music in the landscape

Jackson Pollock Untitled c. 1943–46


“Composition by images” as a method in Villa Lobos and Chico Buarque de Hollanda

That the composer works with graphic forms, musical writing, symbolizing sound matter is something that everyone knows. That there is perhaps a deeper or more decisive relationship between graphic representation, the visible form and the material represented in musical creation is a less obvious question and, therefore, less reflected on, or vice versa.

It is known that the landscape of Rio de Janeiro inspired Villa Lobos: the graphic forms of the line of mountains in Guanabara Bay served the composer as a starting point for the melodic and rhythmic design in his Symphony n. 6, explicitly called “About the Line of the Mountains of Brazil”.

The “composition by images” as a method in Villa Lobos starts from the vision of the landscape and its linear rhythms, the interweaving of visual cadences, textures, tonalities and colors, for music as a kind of “explicitation” of the sound universe that lies in the background of things and beings, the sound form as purified reverberation of the rhythms of reality, thus enabling the translation and transfiguration of the pulsar of things into the internal rhythms of subjectivity.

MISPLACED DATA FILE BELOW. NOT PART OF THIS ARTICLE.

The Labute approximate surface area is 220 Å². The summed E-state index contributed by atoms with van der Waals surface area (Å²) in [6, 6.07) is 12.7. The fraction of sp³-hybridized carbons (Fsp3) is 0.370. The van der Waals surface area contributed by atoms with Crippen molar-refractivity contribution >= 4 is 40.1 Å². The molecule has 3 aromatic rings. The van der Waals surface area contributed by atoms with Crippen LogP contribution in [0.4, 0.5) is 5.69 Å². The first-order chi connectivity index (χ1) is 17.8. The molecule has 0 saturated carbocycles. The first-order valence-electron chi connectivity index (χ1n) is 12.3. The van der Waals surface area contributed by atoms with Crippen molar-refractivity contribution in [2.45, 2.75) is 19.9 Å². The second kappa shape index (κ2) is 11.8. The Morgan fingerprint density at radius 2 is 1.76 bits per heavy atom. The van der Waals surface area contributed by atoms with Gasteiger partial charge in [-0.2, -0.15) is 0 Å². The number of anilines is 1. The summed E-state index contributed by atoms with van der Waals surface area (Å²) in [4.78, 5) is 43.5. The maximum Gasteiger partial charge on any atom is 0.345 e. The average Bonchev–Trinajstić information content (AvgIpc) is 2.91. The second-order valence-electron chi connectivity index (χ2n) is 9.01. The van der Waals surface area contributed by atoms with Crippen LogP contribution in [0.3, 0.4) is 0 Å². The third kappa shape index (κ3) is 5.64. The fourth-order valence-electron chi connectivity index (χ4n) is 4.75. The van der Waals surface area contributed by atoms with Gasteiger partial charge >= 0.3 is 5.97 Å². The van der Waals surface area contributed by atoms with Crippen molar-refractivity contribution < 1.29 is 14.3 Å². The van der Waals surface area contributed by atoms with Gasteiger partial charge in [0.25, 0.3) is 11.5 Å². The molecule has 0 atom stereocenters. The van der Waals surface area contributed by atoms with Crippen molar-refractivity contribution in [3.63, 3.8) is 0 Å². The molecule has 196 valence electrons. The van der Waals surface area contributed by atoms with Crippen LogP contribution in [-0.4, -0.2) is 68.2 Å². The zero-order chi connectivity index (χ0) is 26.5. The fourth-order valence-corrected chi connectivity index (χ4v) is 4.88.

An essentially romantic and aesthetic conception of a “universal musical soul” and “pictorial” music? In Villa Lobos, the musical “recreation” of the landscape is, at the same time, something “more” and something “less” than simple aesthetic “romanticism”.

To the extent that romanticism, properly considered, that is, considered in its proper and broad sense, as Hegel advanced, is the deep soil of modernity in the arts, the “romantic dimension”, that is, the form of subjectivity or tension between subjectivity and form, is present in every genuinely modern work of art.